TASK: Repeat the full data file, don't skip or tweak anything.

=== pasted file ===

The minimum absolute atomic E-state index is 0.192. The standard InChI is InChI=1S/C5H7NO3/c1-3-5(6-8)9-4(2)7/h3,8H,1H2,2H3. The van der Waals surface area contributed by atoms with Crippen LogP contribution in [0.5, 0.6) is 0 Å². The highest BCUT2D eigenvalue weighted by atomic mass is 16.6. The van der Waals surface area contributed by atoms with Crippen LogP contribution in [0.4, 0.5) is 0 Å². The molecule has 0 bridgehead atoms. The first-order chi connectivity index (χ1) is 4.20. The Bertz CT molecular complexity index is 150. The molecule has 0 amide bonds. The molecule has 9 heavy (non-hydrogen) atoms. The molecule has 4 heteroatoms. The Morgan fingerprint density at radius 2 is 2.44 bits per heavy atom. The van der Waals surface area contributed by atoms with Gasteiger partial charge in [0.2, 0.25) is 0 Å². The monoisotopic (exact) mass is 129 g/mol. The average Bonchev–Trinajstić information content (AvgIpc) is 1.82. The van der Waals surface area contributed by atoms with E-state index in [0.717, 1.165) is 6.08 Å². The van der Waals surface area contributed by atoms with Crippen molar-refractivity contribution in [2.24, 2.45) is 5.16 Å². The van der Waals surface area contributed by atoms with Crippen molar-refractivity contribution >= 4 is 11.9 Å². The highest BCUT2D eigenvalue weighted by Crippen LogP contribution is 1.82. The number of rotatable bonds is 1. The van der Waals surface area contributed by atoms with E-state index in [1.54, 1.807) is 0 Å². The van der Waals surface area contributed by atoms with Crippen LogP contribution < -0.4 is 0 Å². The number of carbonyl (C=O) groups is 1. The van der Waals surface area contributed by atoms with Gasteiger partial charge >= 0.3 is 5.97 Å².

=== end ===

The minimum absolute atomic E-state index is 0.192. The standard InChI is InChI=1S/C5H7NO3/c1-3-5(6-8)9-4(2)7/h3,8H,1H2,2H3. The van der Waals surface area contributed by atoms with Crippen LogP contribution in [0.5, 0.6) is 0 Å². The highest BCUT2D eigenvalue weighted by atomic mass is 16.6. The van der Waals surface area contributed by atoms with Crippen LogP contribution in [0.4, 0.5) is 0 Å². The molecule has 0 bridgehead atoms. The first-order chi connectivity index (χ1) is 4.20. The Bertz CT molecular complexity index is 150. The molecule has 0 amide bonds. The molecule has 9 heavy (non-hydrogen) atoms. The molecule has 4 heteroatoms. The Morgan fingerprint density at radius 2 is 2.44 bits per heavy atom. The van der Waals surface area contributed by atoms with Gasteiger partial charge in [0.2, 0.25) is 0 Å². The monoisotopic (exact) mass is 129 g/mol. The average Bonchev–Trinajstić information content (AvgIpc) is 1.82. The van der Waals surface area contributed by atoms with E-state index in [0.717, 1.165) is 6.08 Å². The van der Waals surface area contributed by atoms with Crippen molar-refractivity contribution in [2.24, 2.45) is 5.16 Å². The van der Waals surface area contributed by atoms with Crippen molar-refractivity contribution >= 4 is 11.9 Å². The highest BCUT2D eigenvalue weighted by Crippen LogP contribution is 1.82. The number of rotatable bonds is 1. The van der Waals surface area contributed by atoms with E-state index in [1.54, 1.807) is 0 Å². The van der Waals surface area contributed by atoms with Crippen LogP contribution < -0.4 is 0 Å². The number of carbonyl (C=O) groups is 1. The van der Waals surface area contributed by atoms with Gasteiger partial charge >= 0.3 is 5.97 Å².